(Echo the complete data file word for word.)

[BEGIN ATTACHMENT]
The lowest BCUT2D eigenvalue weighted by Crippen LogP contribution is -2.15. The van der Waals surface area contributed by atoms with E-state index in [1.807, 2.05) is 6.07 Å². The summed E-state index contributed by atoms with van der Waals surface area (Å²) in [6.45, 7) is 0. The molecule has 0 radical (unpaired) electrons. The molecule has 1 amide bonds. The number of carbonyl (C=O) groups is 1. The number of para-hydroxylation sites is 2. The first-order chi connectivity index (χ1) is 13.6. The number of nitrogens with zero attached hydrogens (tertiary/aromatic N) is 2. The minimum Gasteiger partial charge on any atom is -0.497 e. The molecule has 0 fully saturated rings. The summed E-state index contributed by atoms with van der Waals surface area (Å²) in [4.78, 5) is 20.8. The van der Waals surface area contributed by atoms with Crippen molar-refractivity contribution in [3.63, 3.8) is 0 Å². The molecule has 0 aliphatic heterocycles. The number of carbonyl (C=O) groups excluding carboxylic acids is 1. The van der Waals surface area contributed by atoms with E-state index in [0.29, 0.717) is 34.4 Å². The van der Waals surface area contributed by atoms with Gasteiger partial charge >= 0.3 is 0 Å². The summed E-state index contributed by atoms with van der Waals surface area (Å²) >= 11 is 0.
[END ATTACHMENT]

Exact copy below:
The lowest BCUT2D eigenvalue weighted by Crippen LogP contribution is -2.15. The van der Waals surface area contributed by atoms with E-state index in [1.807, 2.05) is 6.07 Å². The summed E-state index contributed by atoms with van der Waals surface area (Å²) in [6.45, 7) is 0. The molecule has 0 radical (unpaired) electrons. The molecule has 1 amide bonds. The number of carbonyl (C=O) groups is 1. The number of para-hydroxylation sites is 2. The first-order chi connectivity index (χ1) is 13.6. The number of nitrogens with zero attached hydrogens (tertiary/aromatic N) is 2. The minimum Gasteiger partial charge on any atom is -0.497 e. The molecule has 0 fully saturated rings. The summed E-state index contributed by atoms with van der Waals surface area (Å²) in [4.78, 5) is 20.8. The van der Waals surface area contributed by atoms with Crippen molar-refractivity contribution in [3.63, 3.8) is 0 Å². The molecule has 0 aliphatic heterocycles. The number of carbonyl (C=O) groups excluding carboxylic acids is 1. The van der Waals surface area contributed by atoms with E-state index in [0.29, 0.717) is 34.4 Å². The van der Waals surface area contributed by atoms with Gasteiger partial charge >= 0.3 is 0 Å². The summed E-state index contributed by atoms with van der Waals surface area (Å²) >= 11 is 0.